$is_io = $fd->isa("IO::Handle"); $is_io = Class->isa("IO::Handle");
$sub = $obj->can("print"); $sub = Class->can("print");
use UNIVERSAL qw( isa can VERSION ); $yes = isa $ref, "HASH" ; $sub = can $ref, "fandango" ; $ver = VERSION $obj ;
"UNIVERSAL" provides the following methods and functions:
When used as an instance or class method ("$obj->isa( TYPE )"), "isa" returns true if $obj is blessed into package "TYPE" or inherits from package "TYPE".
When used as a class method ("CLASS->isa( TYPE )": sometimes referred to as a static method), "isa" returns true if "CLASS" inherits from (or is itself) the name of the package "TYPE" or inherits from package "TYPE".
When used as a function, like
use UNIVERSAL qw( isa ) ; $yes = isa $h, "HASH"; $yes = isa "Foo", "Bar";
require UNIVERSAL ; $yes = UNIVERSAL::isa $a, "ARRAY";
"isa" returns true in the same cases as above and also if "VAL" is an unblessed reference to a perl variable of type "TYPE", such as ``HASH'', ``ARRAY'', or ``Regexp''.
"can" cannot know whether an object will be able to provide a method through AUTOLOAD, so a return value of undef does not necessarily mean the object will not be able to handle the method call. To get around this some module authors use a forward declaration (see perlsub) for methods they will handle via AUTOLOAD. For such 'dummy' subs, "can" will still return a code reference, which, when called, will fall through to the AUTOLOAD. If no suitable AUTOLOAD is provided, calling the coderef will cause an error.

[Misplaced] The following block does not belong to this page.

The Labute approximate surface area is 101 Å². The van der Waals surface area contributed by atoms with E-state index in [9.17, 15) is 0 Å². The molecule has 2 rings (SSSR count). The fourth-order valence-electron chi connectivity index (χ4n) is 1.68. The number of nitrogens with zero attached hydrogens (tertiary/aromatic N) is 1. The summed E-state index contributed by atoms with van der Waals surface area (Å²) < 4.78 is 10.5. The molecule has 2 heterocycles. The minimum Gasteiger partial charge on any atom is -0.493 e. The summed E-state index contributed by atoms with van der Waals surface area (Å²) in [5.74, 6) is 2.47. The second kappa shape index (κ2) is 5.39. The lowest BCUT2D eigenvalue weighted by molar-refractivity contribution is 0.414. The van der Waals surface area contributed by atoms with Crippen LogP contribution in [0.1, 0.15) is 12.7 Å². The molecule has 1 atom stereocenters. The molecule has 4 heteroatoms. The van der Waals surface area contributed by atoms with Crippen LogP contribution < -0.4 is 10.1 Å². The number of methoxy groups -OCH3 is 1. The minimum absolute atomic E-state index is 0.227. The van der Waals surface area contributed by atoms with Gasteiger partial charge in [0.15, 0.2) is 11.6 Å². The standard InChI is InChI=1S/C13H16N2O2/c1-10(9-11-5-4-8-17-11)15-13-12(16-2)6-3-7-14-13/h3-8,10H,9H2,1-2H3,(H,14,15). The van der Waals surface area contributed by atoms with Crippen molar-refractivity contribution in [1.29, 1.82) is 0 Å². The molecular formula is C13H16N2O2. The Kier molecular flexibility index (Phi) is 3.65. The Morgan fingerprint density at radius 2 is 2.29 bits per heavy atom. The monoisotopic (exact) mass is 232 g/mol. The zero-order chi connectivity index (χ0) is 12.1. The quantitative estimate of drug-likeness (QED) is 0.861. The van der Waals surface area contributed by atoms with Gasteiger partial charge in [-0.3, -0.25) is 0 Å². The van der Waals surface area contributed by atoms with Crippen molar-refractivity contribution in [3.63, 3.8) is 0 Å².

"can" can be called as a class (static) method, an object method, or a function.
When used as a function, if "VAL" is a blessed reference or package name which has a method called "METHOD", "can" returns a reference to the subroutine. If "VAL" is not a blessed reference, or if it does not have a method "METHOD", undef is returned.
"VERSION" can be called as either a class (static) method, an object method or a function.
You may request the import of all three functions ("isa", "can", and "VERSION"), however it isn't usually necessary to do so. Perl magically makes these functions act as methods on all objects. The one exception is "isa", which is useful as a function when operating on non-blessed references.